Estimate Your Time
Start with yourself. Think about the amount of time that you will spend on this video project. Obviously you want to include the amount of time in production , but you never want to neglect the time you invest in the pre-production and post-production stages. Pre-Production includes conceptualization and scripting, scheduling the shoot, meeting with the client, scouting, meeting with the talent, and meeting with your crew. You’ll spend more time in pre-production than you might think, so budget accordingly. Post-production not only includes the time to edit, but it also includes your time to record the voice-over, meet with the client to go over the edit and make necessary changes. I always like to pad my post-production budget to account for revisions the client might ask for.
Estimate For Your Crew
After you ensure that your time is reflected in the budget, you want to allocate monies for your crew. Surround yourself with quality people and the entire project will turn out much better. Think about how many people you will need and how many days you will need them.
Aside from actual shooting days, will you need the crew to come in early for a tech scout? If so, make sure they are paid for their time. And don’t forget your post-production crew.
Estimate Your Equipment
This is where you need to factor in the costs of any equipment rentals your shoot may require. Budgeting for a dolly or a camera jib will really increase the overall production quality of your video. In this category you also want to factor in the cost of your media:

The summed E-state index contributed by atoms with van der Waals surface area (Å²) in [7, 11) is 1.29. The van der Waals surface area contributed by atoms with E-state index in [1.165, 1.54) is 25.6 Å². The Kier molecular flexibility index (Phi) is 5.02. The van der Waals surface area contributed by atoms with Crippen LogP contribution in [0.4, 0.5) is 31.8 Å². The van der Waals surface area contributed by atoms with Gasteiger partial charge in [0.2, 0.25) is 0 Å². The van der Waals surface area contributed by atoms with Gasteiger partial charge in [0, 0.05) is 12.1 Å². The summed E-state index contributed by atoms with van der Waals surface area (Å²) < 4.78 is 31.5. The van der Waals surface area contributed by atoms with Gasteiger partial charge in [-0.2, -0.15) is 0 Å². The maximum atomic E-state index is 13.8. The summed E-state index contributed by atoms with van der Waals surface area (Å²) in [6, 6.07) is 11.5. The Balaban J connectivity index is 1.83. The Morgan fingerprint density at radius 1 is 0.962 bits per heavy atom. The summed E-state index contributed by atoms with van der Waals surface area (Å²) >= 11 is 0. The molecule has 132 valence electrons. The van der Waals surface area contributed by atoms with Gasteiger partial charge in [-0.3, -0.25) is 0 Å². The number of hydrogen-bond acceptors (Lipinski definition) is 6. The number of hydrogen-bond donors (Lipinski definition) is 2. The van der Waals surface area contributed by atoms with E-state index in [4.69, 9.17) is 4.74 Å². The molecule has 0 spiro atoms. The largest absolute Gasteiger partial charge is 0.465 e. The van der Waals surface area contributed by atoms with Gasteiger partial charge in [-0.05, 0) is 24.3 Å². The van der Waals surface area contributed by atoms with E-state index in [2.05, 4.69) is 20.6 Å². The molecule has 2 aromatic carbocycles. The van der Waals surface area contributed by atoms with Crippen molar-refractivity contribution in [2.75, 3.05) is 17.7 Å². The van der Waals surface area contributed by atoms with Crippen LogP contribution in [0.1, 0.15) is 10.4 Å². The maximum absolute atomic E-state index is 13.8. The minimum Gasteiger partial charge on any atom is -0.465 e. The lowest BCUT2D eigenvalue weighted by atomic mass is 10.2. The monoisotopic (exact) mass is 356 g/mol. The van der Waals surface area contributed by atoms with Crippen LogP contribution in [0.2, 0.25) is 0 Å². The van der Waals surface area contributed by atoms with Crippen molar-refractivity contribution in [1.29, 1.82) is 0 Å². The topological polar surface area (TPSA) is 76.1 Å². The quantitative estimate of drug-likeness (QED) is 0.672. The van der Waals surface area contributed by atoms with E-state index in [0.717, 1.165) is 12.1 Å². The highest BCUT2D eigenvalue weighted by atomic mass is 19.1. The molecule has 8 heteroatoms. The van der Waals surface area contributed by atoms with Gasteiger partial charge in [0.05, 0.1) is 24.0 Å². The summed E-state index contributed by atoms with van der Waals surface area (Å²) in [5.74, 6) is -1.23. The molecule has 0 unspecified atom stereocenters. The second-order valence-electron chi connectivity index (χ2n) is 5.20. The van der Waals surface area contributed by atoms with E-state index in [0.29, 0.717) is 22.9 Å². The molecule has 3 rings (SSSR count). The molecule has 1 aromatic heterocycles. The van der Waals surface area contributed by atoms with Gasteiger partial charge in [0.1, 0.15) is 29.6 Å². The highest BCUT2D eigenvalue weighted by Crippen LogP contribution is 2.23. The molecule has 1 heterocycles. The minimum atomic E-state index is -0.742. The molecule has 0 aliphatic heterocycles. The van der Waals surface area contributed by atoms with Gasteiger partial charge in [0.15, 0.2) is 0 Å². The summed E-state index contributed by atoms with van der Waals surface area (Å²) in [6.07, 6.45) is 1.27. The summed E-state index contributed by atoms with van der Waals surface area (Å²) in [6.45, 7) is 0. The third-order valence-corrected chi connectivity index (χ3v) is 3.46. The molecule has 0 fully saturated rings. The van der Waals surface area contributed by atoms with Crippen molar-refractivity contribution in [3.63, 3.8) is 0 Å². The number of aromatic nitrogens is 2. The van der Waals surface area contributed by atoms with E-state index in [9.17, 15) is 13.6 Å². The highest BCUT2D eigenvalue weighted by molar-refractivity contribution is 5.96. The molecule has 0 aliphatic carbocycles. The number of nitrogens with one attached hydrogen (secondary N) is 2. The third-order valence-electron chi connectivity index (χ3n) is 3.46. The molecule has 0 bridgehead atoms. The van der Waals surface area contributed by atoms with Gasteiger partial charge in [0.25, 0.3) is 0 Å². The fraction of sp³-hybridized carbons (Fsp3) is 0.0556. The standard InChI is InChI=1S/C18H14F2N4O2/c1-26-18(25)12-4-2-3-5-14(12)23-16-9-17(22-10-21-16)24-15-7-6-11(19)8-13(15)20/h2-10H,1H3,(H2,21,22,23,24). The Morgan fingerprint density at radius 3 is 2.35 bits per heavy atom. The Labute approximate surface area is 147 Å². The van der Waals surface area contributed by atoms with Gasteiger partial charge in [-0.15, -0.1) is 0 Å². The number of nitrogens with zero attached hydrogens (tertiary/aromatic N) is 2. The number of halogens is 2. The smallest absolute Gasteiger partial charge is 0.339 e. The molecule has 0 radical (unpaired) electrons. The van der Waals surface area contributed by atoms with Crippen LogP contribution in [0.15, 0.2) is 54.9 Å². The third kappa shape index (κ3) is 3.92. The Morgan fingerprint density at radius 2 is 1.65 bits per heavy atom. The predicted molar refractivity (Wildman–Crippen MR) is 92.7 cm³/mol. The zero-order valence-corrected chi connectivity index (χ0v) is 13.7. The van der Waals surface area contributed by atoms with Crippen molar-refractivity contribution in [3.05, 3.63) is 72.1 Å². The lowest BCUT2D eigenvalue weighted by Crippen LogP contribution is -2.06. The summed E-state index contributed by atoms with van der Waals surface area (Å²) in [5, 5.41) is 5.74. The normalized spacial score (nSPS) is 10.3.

Check back in on Monday, August 10 for part two on how to create a video production budget.
Color bars are a necessary reference tool for anyone in video production. They help technical directors, camera operators, and editors calibrate their equipment to ensure accurate color representation and consistency across cameras and monitors. Knowing how to use them is important. A few years ago, I found a great tutorial at Video University on how to adjust your video monitor using color bars. Be sure to bookmark the article for future reference.
Next, you will need to adjust the brightness and the contrast of the image by using the three narrow bars at the bottom right.
Notice the three narrow bars labeled 3.5, 7.5 and 11.5 on the bottom right. Adjust the brightness control until the middle (7.5 units) pluge bar is not quite visible. The lightest bar on the right (11.5 units) should be barely visible. If it’s not visible, turn the brightness up until it becomes visible.
Since 7.5 units is as dark as video gets, you should not see any difference between the left bar (3.5 units) and the middle bar (7.5 units). There should be no dividing line between these two bars. The only division you should see is between 11.5 and 7.5
The next step is to set the contrast control for a proper white level. To do so, turn the contrast all the way up. The white (100 unit) bar will bloom and flare. Now turn the contrast down until this white bar just begins to respond.
Adjust the hue of the monitor until the Yellow bar is a lemon yellow, with no shades of orange or green. Adjust the Magenta bar until you eliminate the red and the purple. If you aren’t confident in your ability to “eye-ball” these shades, consider the following:
Many professional monitors have a blue-only switch. If your monitor has one, switch it on. If your monitor does not have a blue-only switch, you can use a piece of blue lighting gel. Hold it to your eye like a viewing lens. If you see any of the red, green or yellow colors, double the blue gel over to increase the blue effect.
By using the blue-only switch or a piece of blue gel, you have removed the red and green elements of the picture. Only the blue remains. If the tint and color (also called “hue”) are correct, you should see alternating bars of equal intensity.
You should now have a properly adjusted video monitor. However, if flesh tones don’t look right, you may need to make further adjustments to the chroma and hue.